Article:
Ketagalan Media: Opportunities and Challenges for US-Taiwan Relations

How times have changed. Assessments of China’s military threat to Taiwan today are far direr. In its 2013 National Defense Report, Taiwan’s Ministry of National Defense argued that China “plans to build comprehensive capabilities for using military force against Taiwan by 2020.” Four years later, in its Quadrennial Defense Review, MND reported, “the PLA now possesses the capability to impose a blockade on Taiwan and conduct multi-dimensional operations to seize our offshore islands.” The 2019 National Defense Report notes the PLA can carry out a successful air blockade as well and assess that the PLA is “capable of initiating joint blockades and joint firepower strikes against Taiwan.” A successful amphibious invasion of Taiwan is not yet within reach, but the PLA is making progress.

As Taiwan heads into 2020, Beijing’s threat to Taiwan’s freedom may be more pressing than it has been in decades. China’s evolving military capabilities have created an imbalance in military power across the Taiwan Strait. When considered in light of the emergence of a leader in the People’s Republic who has shown little flexibility in his approach to Taiwan, who has adopted annexation of the island as a key political goal, and who faces numerous internal challenges, a Chinese resort to force is neither far-fetched nor a long-term concern.

With the persistent military, diplomatic, and economic pressure the People’s Republic has applied to Taiwan in recent years, Beijing has proven itself hostile to the supposed cross-Strait status quo. Indeed, it appears bent on both destabilizing cross-Strait ties and destabilizing Taiwan’s internal politics. It may now be time for the United States to draw a clearer line in the sand—to more staunchly commit itself to Taiwan’s defense and to the preservation of its democratic institutions and way of life. Such a clear commitment is important if the United States and Taiwan are to dissuade China from the perilous course upon which it seems to have set itself.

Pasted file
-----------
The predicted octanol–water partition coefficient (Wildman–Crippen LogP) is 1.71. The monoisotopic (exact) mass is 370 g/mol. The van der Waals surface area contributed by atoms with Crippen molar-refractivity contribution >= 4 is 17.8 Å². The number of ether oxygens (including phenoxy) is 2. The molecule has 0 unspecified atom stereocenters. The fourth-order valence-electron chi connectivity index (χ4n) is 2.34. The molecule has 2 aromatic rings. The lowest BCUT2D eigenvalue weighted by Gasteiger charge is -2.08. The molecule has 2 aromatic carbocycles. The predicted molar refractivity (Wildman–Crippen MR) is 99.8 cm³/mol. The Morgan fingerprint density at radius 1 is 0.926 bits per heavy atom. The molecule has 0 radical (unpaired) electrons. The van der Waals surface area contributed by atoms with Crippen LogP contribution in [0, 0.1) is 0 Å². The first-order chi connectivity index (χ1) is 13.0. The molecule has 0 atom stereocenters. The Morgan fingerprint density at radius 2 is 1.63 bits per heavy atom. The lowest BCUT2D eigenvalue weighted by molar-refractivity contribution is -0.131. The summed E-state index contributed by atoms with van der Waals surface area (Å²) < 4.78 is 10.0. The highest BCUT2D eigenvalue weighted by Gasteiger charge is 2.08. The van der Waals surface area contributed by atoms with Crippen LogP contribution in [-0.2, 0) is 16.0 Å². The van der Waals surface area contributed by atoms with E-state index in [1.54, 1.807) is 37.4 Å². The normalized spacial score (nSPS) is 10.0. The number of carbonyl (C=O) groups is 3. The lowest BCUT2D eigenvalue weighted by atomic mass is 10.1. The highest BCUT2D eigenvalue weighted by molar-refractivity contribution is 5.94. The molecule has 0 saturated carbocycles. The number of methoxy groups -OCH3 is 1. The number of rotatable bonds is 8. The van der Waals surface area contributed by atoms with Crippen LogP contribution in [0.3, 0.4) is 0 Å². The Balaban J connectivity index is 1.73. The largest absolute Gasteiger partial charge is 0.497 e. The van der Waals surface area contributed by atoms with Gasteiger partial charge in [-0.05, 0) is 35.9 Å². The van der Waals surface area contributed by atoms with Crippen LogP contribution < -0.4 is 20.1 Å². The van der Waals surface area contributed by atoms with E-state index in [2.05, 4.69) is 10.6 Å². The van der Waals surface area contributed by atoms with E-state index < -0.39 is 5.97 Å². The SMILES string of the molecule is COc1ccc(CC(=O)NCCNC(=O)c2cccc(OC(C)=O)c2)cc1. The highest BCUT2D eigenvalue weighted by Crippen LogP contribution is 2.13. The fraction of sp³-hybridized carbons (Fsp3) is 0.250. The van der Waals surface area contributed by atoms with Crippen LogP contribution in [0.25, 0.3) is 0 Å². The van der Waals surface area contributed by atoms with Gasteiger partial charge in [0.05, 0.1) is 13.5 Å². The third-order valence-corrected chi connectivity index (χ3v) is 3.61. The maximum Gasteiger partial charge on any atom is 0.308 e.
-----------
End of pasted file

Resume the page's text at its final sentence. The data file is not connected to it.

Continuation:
Can Washington convey such clarity while maintaining a policy of strategic ambiguity? Perhaps, but there is an inherent contradiction in such an approach. The Trump administration is unlikely to jettison strategic ambiguity in 2020, but the president and his advisors have shown that they do not feel beholden to preserving the “sacred cows” of US foreign policy. This year, Washington should, in close consultation with Taipei, conduct an assessment of its Taiwan policy and ask some big questions in the process. Does strategic ambiguity allow for the effective deterrence of the PRC? Does the “One-China” policy continue to serve US interests? Should we establish a military-to-military relationship with Taiwan more akin to those we have with close allies like Japan and NATO members?

Full report:

Opportunities and Challenges for US-Taiwan Relations

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